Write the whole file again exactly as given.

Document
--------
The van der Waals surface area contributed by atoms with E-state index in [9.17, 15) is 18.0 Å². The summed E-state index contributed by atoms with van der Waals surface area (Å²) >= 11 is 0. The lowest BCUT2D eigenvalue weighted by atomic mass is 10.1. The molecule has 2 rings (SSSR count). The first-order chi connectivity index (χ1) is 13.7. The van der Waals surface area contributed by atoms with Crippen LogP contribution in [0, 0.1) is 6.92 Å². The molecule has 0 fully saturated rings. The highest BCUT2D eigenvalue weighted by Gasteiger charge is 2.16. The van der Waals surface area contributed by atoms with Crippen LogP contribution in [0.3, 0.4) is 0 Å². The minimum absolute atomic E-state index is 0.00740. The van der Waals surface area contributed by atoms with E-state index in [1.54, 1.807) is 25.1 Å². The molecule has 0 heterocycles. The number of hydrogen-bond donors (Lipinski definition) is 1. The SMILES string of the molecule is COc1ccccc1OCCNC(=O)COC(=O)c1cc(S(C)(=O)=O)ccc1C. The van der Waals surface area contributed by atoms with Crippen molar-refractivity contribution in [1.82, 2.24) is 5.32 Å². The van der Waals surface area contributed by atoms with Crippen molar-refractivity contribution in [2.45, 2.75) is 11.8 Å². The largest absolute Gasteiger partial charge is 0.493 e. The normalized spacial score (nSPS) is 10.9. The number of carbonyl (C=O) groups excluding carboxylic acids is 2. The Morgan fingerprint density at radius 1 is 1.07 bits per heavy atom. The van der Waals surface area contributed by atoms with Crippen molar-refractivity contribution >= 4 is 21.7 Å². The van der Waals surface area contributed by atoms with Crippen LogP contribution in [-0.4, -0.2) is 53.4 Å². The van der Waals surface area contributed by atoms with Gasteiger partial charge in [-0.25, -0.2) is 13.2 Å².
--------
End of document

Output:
The van der Waals surface area contributed by atoms with E-state index in [9.17, 15) is 18.0 Å². The summed E-state index contributed by atoms with van der Waals surface area (Å²) >= 11 is 0. The lowest BCUT2D eigenvalue weighted by atomic mass is 10.1. The molecule has 2 rings (SSSR count). The first-order chi connectivity index (χ1) is 13.7. The van der Waals surface area contributed by atoms with Crippen LogP contribution in [0, 0.1) is 6.92 Å². The molecule has 0 fully saturated rings. The highest BCUT2D eigenvalue weighted by Gasteiger charge is 2.16. The van der Waals surface area contributed by atoms with Crippen LogP contribution in [0.3, 0.4) is 0 Å². The minimum absolute atomic E-state index is 0.00740. The van der Waals surface area contributed by atoms with E-state index in [1.54, 1.807) is 25.1 Å². The molecule has 0 heterocycles. The number of hydrogen-bond donors (Lipinski definition) is 1. The SMILES string of the molecule is COc1ccccc1OCCNC(=O)COC(=O)c1cc(S(C)(=O)=O)ccc1C. The van der Waals surface area contributed by atoms with Crippen molar-refractivity contribution in [1.82, 2.24) is 5.32 Å². The van der Waals surface area contributed by atoms with Crippen molar-refractivity contribution in [2.45, 2.75) is 11.8 Å². The largest absolute Gasteiger partial charge is 0.493 e. The normalized spacial score (nSPS) is 10.9. The number of carbonyl (C=O) groups excluding carboxylic acids is 2. The Morgan fingerprint density at radius 1 is 1.07 bits per heavy atom. The van der Waals surface area contributed by atoms with Crippen molar-refractivity contribution >= 4 is 21.7 Å². The van der Waals surface area contributed by atoms with Crippen LogP contribution in [-0.4, -0.2) is 53.4 Å². The van der Waals surface area contributed by atoms with Gasteiger partial charge in [-0.25, -0.2) is 13.2 Å².